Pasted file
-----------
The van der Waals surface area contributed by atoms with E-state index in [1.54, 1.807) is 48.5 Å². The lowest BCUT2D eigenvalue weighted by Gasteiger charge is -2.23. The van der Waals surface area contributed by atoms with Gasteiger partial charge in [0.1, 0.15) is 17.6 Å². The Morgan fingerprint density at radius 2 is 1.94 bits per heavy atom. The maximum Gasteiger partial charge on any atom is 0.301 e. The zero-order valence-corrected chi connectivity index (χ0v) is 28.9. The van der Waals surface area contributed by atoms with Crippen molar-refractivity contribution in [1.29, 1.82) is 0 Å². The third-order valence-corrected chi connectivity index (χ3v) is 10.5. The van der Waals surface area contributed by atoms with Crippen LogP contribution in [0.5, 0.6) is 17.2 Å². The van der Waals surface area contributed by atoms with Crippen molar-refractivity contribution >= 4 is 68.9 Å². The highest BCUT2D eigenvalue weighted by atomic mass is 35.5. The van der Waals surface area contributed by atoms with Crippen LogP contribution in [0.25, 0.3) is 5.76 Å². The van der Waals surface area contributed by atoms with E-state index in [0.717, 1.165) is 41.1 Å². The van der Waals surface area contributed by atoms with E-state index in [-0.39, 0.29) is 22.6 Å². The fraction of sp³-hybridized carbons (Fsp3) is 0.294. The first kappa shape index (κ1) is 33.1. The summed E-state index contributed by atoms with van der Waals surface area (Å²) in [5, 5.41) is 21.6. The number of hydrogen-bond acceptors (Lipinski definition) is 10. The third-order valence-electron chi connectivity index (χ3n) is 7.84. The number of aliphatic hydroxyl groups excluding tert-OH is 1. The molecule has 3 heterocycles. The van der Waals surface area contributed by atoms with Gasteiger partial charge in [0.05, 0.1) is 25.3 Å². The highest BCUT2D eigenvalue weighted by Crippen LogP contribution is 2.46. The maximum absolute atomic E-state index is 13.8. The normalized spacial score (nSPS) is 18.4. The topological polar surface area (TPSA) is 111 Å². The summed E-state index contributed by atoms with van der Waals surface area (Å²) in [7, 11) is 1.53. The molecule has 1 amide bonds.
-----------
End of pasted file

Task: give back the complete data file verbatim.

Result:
The van der Waals surface area contributed by atoms with E-state index in [1.54, 1.807) is 48.5 Å². The lowest BCUT2D eigenvalue weighted by Gasteiger charge is -2.23. The van der Waals surface area contributed by atoms with Gasteiger partial charge in [0.1, 0.15) is 17.6 Å². The Morgan fingerprint density at radius 2 is 1.94 bits per heavy atom. The maximum Gasteiger partial charge on any atom is 0.301 e. The zero-order valence-corrected chi connectivity index (χ0v) is 28.9. The van der Waals surface area contributed by atoms with Crippen molar-refractivity contribution in [1.29, 1.82) is 0 Å². The third-order valence-corrected chi connectivity index (χ3v) is 10.5. The van der Waals surface area contributed by atoms with Crippen LogP contribution in [0.5, 0.6) is 17.2 Å². The van der Waals surface area contributed by atoms with Crippen molar-refractivity contribution >= 4 is 68.9 Å². The highest BCUT2D eigenvalue weighted by atomic mass is 35.5. The van der Waals surface area contributed by atoms with Crippen LogP contribution in [0.25, 0.3) is 5.76 Å². The van der Waals surface area contributed by atoms with E-state index in [0.717, 1.165) is 41.1 Å². The van der Waals surface area contributed by atoms with E-state index in [-0.39, 0.29) is 22.6 Å². The fraction of sp³-hybridized carbons (Fsp3) is 0.294. The first kappa shape index (κ1) is 33.1. The summed E-state index contributed by atoms with van der Waals surface area (Å²) in [5, 5.41) is 21.6. The number of hydrogen-bond acceptors (Lipinski definition) is 10. The third-order valence-electron chi connectivity index (χ3n) is 7.84. The number of aliphatic hydroxyl groups excluding tert-OH is 1. The molecule has 3 heterocycles. The van der Waals surface area contributed by atoms with Gasteiger partial charge in [0.05, 0.1) is 25.3 Å². The highest BCUT2D eigenvalue weighted by Crippen LogP contribution is 2.46. The maximum absolute atomic E-state index is 13.8. The normalized spacial score (nSPS) is 18.4. The topological polar surface area (TPSA) is 111 Å². The summed E-state index contributed by atoms with van der Waals surface area (Å²) in [7, 11) is 1.53. The molecule has 1 amide bonds.